Rampant Loon Press Cataloghttp://stupefyingstoriesshowcase.com/rlp_catalog.html

What I liked best about the old RLP catalog was that you could find stories by publication date or author name. I think that’s a good feature and would like to expand on it. 

If you feel like volunteering for this, note that the job is complicated by the fact that you’ll find stories on the original SHOWCASE site:

http://stupefyingstoriesshowcase.com/backissues.html 

The “crevasse” version of SHOWCASE (so named because it was stark, white, and stories fell into it and disappeared, never to be seen again):

http://stupefyingstoriesshowcase.com/index.html 

The WordPress version of SHOWCASE:

http://stupefyingstoriesshowcase.com/

And on this blogspot site:

http://stupefyingstories.blogspot.com

Most of the stories on the blogspot site should be tagged with the “Showcase” label, so that this search string finds them, but I wouldn’t want to bet that they all are:

http://stupefyingstories.blogspot.com/search/label/Showcase


Anyway, that’s the job. The good part of it is that you’ll get the chance to read around 200 stories that you probably haven’t seen before. The bad part is, there’s probably enough reading here to keep you busy all summer. 

But then, is that really a bad thing? 

If you’re interested in volunteering for this, let me know.

—Bruce Bethke


Thursday, May 6, 2021

A Twelve-Step Program for Writers • Part 6


 

 

In 1997, in a few minutes of whimsy, I knocked off twelve lines of highly concentrated and somewhat snarky advice for writers seeking to develop or repair their writing careers. To my surprise these words of wisdom remain available on the SFWA web site. To my even greater surprise Guy Stewart has taken the time and trouble to explicate them in depth. Herewith, Guy’s Commentaries.

—Bruce Bethke

The sixth step:

We are entirely ready to let someone else take the blame for the way our last book tanked.

As I only HAVE one book, I can’t exactly address this. My ONLY book is still being sold even though (as I talked about earlier), the contract I signed was essentially a work-for-hire and they continue to print copies (it’s ranked #1,775,076 today!) and sell it. So I can’t actually say it tanked…it’s just that I signed a stupid deal and have absolutely no one to blame but myself. I stopped promoting the book ages ago because I have little desire to lend my name to a poor deal I made when I was young.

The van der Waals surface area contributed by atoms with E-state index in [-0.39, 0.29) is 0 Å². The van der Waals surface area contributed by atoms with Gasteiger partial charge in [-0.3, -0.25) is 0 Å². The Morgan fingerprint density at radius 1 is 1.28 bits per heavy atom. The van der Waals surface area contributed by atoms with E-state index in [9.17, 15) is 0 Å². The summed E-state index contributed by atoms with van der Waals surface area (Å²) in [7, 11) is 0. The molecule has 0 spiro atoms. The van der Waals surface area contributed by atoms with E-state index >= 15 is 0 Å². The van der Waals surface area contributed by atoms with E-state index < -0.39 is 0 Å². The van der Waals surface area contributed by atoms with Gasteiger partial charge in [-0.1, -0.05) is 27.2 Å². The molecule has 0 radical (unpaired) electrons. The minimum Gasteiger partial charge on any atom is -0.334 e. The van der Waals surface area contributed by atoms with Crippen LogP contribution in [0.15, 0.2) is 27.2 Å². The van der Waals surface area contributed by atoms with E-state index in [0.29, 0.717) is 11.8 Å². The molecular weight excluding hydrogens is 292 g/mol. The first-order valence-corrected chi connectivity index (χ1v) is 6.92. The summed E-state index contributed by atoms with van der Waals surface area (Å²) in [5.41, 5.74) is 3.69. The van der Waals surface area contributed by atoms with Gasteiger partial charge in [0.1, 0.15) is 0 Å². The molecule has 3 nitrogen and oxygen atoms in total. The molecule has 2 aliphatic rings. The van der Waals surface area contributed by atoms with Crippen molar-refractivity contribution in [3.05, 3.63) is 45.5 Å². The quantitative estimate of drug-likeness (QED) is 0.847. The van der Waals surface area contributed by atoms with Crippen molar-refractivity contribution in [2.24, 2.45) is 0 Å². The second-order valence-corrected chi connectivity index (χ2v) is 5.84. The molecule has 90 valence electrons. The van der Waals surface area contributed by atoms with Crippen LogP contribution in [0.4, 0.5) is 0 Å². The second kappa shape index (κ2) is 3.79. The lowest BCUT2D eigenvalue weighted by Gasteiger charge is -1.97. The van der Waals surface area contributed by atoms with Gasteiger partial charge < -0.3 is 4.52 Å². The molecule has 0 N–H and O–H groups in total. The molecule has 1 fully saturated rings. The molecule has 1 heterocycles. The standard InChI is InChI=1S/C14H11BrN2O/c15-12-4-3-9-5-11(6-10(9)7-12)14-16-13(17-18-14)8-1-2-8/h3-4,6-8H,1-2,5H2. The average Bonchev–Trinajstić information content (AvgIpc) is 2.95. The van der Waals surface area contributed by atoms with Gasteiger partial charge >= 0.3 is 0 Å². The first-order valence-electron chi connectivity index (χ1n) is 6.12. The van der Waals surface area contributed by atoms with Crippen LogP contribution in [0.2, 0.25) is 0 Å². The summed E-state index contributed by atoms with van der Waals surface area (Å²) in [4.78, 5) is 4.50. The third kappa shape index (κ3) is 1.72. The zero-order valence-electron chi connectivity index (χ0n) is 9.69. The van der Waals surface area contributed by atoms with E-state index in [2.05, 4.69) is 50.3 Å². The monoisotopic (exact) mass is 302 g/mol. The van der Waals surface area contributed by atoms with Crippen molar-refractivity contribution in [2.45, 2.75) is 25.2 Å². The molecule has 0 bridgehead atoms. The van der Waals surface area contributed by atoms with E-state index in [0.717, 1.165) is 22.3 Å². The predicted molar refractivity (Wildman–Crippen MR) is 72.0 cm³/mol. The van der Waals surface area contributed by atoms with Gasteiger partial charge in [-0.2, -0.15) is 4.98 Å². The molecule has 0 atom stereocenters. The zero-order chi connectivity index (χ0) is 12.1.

So then, I’ll move on to the present. I have a science fiction manuscript that made it out of the slush pile at BAEN BOOKS. My agent is confident that VICTORY OF FISTS will sell somewhere. (It never did…) I had a short, kids’ science fiction story in the January issue of CRICKET MAGAZINE, and have had several more as well as appearing a half-dozen times in ANALOG Science Fiction & Fact. So what’s up now?

I’m looking at my platform whilst reading the book CREATING YOUR WRITER’S PLATFORM (http://www.barnesandnoble.com/w/create-your-writer-platform-chuck-sambuchino/1111306282?ean=9781599635750) in which Chuck Sambuchino forces me to ask the question: “What is my visibility as an author?”

That’s what a platform is.

It’s relation to the sixth step of the Twelve Step Program should be obvious, but if it’s not, it goes something like this: If you’re invisible as an author, then your book will tank.

Apparently, the halcyon days of book promotion tours on the publisher’s penny are gone forever. In fact, as far as doing tours at all, there are fewer and fewer places that a flesh and blood writer can go to. If there’s nowhere for a writer to go, then how do we let people know that we’ve written a book?

One way, I suppose would be to talk to all the people you see, but as a writer sees few people in a day, that’s sort of a moot point. How about the people you email, text, FB or otherwise interact with in cyberspace? How many of you have been to a webinar? (Scary fact: the dictionary program of Word RECOGNIZES THE WORD WEBINAR AS A REAL WORD AND IT IS ALREADY A PART OF THE STANDARD DICTIONARY!) How many of you even knew what a webinar was in 1990? (According to the online dictionary, the word is a portmanteau of “webcast seminar” and was coined in the early 90s.)) How many of you have led a webinar? (I can now say that I have – several times.)

With the birth of the cyber platform comes the necessity of having some sort of online presence. That of course, has created an industry dedicated to creating a class of cyber etiquette for authors. How many times can I mention my writing before my friends and online contact begin to block me—or worse yet, start to mark my FaceBook posts and emails as SPAM or junk?